Tuesday, September 27, 2022

How Gavin Sheets Turned His Season Around


On June 11th Gavin Sheets was sent down to Triple-A Charlotte. In 134 plate appearances, he had 34 strikeouts and a .204 batting average. To add insult to injury, he was unusable against left-handed pitchers. In 15 at-bats, he was only 1-for-14 (.071).

He looked lost at the plate and needed to regain the stroke he had during the 2021 campaign, in which he averaged a home run every 14.55 at-bats and an RBI every 4.71 at-bats, both good enough for second on the team.The beginning of the 2022 season was a different story. After logging 11 home runs in just three months the previous year, he had five in 51 games.

Flash forward three months, and Sheets has turned into one of the most productive hitters in the White Sox lineup.

The narrative surrounding the White Sox season is that the offense is struggling. August was an encapsulation of these struggles. The White Sox ranked 11th in the MLB in OPS, 20th in runs scored,21st in slugging percentage, 22nd in RBIs, and 25th in home runs.

Someone forgot to tell Gavin Sheets. He batted .359 (second on the team) and launched four home runs (tied for first). He also led the White Sox with a .641 slugging percentage, a 1.018 OPS, and 20 RBIs.

In Sheets’ last 30 games, he is batting .301 with four home runs, 20 RBIs, and a .530 slugging percentage. He recorded a four-hit game against Houston, three multi-hit games in Baltimore, and blasted two home runs in the same game against Kansas City.

He is making an impact even when he doesn’t get a hit. On Wednesday, he went 0-for-3 against the Seattle Mariners but drove in the go-ahead run twice with a sacrifice fly in the fifth inning and an RBI ground out in the eighth. Even more impressive was his approach at the plate.

During his at-bat in the eighth inning, he worked a 2-2 count. He knew he needed to put the ball in play with a runner on third and one out. Striking out wasn’t an option. He got a piece of the ball and slapped it to the infield’s left side.

So what has changed from June to September?

“Way more confident. I’m taking aggressive swings and swinging earlier in the count,” Sheets told Chuck Garfein during an appearance on the White Sox Talk Podcast.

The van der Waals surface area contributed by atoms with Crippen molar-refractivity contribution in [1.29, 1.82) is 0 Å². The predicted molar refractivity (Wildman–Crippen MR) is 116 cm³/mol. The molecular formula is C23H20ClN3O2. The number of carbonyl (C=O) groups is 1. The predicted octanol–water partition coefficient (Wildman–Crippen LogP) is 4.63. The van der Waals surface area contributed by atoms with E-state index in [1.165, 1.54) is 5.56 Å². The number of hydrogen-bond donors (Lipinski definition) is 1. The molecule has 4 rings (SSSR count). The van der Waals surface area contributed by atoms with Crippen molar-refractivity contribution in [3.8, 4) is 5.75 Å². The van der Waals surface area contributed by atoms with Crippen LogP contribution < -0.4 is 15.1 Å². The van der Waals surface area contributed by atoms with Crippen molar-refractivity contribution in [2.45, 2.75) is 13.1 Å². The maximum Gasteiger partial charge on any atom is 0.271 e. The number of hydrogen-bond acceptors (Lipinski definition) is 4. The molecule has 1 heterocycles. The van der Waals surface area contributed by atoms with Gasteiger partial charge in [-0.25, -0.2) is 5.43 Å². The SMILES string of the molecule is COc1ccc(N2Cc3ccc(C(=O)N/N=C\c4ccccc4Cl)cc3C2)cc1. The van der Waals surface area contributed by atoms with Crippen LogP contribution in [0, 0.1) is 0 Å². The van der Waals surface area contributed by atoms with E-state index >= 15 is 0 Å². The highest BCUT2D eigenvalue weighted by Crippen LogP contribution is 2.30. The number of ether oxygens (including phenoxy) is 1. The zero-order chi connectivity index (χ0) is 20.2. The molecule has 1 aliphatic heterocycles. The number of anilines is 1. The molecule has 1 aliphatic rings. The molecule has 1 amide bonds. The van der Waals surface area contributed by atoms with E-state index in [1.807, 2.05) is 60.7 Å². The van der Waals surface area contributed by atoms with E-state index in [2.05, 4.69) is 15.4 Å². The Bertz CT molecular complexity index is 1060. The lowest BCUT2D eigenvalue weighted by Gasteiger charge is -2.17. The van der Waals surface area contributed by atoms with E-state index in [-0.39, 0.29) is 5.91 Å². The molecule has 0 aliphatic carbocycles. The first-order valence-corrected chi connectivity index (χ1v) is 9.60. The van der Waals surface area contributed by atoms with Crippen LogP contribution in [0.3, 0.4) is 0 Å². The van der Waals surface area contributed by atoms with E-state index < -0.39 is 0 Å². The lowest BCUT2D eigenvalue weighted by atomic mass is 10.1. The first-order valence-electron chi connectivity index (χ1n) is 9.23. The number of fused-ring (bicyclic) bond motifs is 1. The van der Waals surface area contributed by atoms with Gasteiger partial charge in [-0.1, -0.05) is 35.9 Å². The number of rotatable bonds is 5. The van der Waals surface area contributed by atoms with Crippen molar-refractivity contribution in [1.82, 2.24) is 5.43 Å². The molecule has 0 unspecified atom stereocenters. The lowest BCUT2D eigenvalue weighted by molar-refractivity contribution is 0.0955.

“I’m getting deep into counts still, but I’m not taking as many pitches. I’m in there with an offensive mindset. I think at the beginning of the year, I came out struggling, had a little bit of doubt, tried to work long at-bats, and it just wasn’t taking aggressive swings. Now it’s aggressive swings; it’s confidence. I’m in there to do damage now.”

While he was in Charlotte he made a slight mechanical adjustment that has allowed him to utilize the entire field.  Twenty-four percent of his contact is going to the opposite field. Thirty-nine of his 77 hits have either been his to left field or up the middle.

“It’s definitely something that, when I’m swinging the bat well, is something that I do,” Sheets said.  “I just felt like when I came back, I made a small mechanical adjustment, but it opened up the whole field again. That’s when I’m at my best, when I’m hitting the ball to all parts of the field.”

Sheets also benefitted from teams shifting him.

“I’ve always felt like I’m a guy that I wouldn’t shift against. But when teams do, especially this past month, I’ve worn it out over there, especially with two strikes,” Sheets explained. Until I get to two strikes, I’m looking to do damage, but once I get to two strikes, it becomes a team at-bat. Find a way to get on base. I’m going to let the ball get deeper, and if I hit it that way and it goes through the whole, then great.”

Teams using the shift against Sheets has helped, and playing in Guaranteed Rate Field has also made an impact. For whatever reason, Sheets loves hitting at his home ballpark. He is hitting .282 at home as opposed to his .216 mark on the road, with the bulk of his hits coming in his home state when the White Sox played Baltimore.

All 12 of his home runs have come in the Southside. The 26-year-old is the first player since Mel Ott in 1943 to hit at least 12 home runs at home with none on the road.

These splits will have to improve if Sheets wants to be a successful major leaguer long term. However, Sheets has proven to be a legitimate left-handed power bat in two seasons, something the White Sox desperately needs.

However, the White Sox could also sell high and trade Sheets for some other assets. Sheets is a poor defensive outfielder, and his natural position of first base will be locked down by Jose Abreu or Andrew Vaughn next season. Sheets is better served as a full-time designated hitter. But White Sox already have Eloy Jimenez and Andrew Vaughn, who can be full-time designated hitters.

Those are all questions that will be answered during the offseason. For the time being, Gavin Sheets’ new approach is helping the team win ball games. That’s something every fan can embrace.


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